China has opened its second shale gas exploration and production tender just as U.S. natural gas storage levels approach capacity. At present, China produces almost no shale gas but government experts have set the production bar very high hoping to produce 6.5 billion cubic meters (bcm) per year beginning sometime in 2015. By 2020, that number is expected to rise to between 60 and 100 bcm/year. U.S. Energy Information Administration (EIA) estimates that China has around 36 trillion cubic meters of recoverable shale reserves which would be the largest of such reserves of any country.
In an unprecedented offering, foreign companies will be able to participate in joint venture bids as minority partners. The Ministry of Land and Resources said, "The intention of the ministry in offering chances to multiple investors with capital and technology is to step up the shale gas exploration process through market competition, in the hope of making use of this new clean energy as soon as possible." At least 70 local companies had made pre-tender applications to bid, and four of the twenty blocks available were granted to Chinese companies.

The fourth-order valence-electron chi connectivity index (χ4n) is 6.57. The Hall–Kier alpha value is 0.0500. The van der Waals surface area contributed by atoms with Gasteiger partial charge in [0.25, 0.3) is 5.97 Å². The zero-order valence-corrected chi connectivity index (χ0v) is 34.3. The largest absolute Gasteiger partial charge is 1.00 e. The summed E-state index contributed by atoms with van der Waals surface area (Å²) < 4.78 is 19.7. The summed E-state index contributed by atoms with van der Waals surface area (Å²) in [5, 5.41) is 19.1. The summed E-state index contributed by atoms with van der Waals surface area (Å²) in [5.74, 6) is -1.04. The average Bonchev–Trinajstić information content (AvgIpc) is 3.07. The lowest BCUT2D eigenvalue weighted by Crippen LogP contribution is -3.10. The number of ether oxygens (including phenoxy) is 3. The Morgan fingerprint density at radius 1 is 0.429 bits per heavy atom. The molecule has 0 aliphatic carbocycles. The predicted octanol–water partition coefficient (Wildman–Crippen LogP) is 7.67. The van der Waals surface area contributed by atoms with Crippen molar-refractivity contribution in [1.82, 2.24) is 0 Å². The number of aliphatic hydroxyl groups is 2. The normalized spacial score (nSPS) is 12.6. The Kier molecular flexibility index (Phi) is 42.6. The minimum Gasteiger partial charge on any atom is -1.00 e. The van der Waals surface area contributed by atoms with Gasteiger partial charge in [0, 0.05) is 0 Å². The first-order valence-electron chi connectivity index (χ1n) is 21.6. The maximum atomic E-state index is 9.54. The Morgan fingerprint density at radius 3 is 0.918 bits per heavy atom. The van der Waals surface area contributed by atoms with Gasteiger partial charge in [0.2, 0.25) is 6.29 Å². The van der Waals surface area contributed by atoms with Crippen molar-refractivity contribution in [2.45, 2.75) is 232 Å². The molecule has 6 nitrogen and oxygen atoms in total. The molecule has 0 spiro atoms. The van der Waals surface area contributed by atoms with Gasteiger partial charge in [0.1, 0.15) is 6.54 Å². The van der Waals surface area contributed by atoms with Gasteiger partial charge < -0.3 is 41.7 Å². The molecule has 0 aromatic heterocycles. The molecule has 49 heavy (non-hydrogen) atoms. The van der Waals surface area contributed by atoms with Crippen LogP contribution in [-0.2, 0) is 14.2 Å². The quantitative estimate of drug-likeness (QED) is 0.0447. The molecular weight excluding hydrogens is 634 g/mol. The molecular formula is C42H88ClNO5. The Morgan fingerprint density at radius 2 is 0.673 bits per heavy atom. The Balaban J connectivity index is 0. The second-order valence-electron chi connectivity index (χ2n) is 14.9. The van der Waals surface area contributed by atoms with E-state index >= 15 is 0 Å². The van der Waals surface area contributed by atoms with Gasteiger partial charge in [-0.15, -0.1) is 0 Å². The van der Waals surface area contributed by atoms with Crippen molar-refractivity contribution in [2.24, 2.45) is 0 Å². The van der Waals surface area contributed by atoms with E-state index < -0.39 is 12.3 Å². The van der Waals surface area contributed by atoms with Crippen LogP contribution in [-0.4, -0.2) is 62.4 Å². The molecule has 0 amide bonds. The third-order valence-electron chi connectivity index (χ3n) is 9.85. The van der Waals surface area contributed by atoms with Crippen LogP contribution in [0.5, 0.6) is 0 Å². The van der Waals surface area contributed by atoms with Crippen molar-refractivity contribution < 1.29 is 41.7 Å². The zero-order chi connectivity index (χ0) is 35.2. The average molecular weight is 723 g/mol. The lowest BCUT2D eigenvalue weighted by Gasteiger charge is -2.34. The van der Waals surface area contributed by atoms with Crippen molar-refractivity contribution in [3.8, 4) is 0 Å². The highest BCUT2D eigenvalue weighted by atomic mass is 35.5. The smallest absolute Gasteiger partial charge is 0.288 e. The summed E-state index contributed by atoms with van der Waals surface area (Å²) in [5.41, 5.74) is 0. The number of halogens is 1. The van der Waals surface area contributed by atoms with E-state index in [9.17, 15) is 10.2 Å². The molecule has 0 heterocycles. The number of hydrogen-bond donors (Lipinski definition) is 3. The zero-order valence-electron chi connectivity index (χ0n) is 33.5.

Shell Chief Executive Peter Voser remarked, "Development of shale is geologically more complex in China, but I think we can achieve similar cost optimization and progress like we have done in North America. We think we can make this a profitable proposition, and that's what we are seeing with the encouraging results so far."
With existing pipelines bringing natural gas into China at a trickle, imports of natural gas increased over the first seven months of this year by 38%. With the help of foreign capital and technology, China stands to benefit greatly from producing its own shale gas. Production estimates may seem optimistic, but if EIA estimates are correct, China could soon be poised to capitalize on the largest shale reserve of any nation in the World.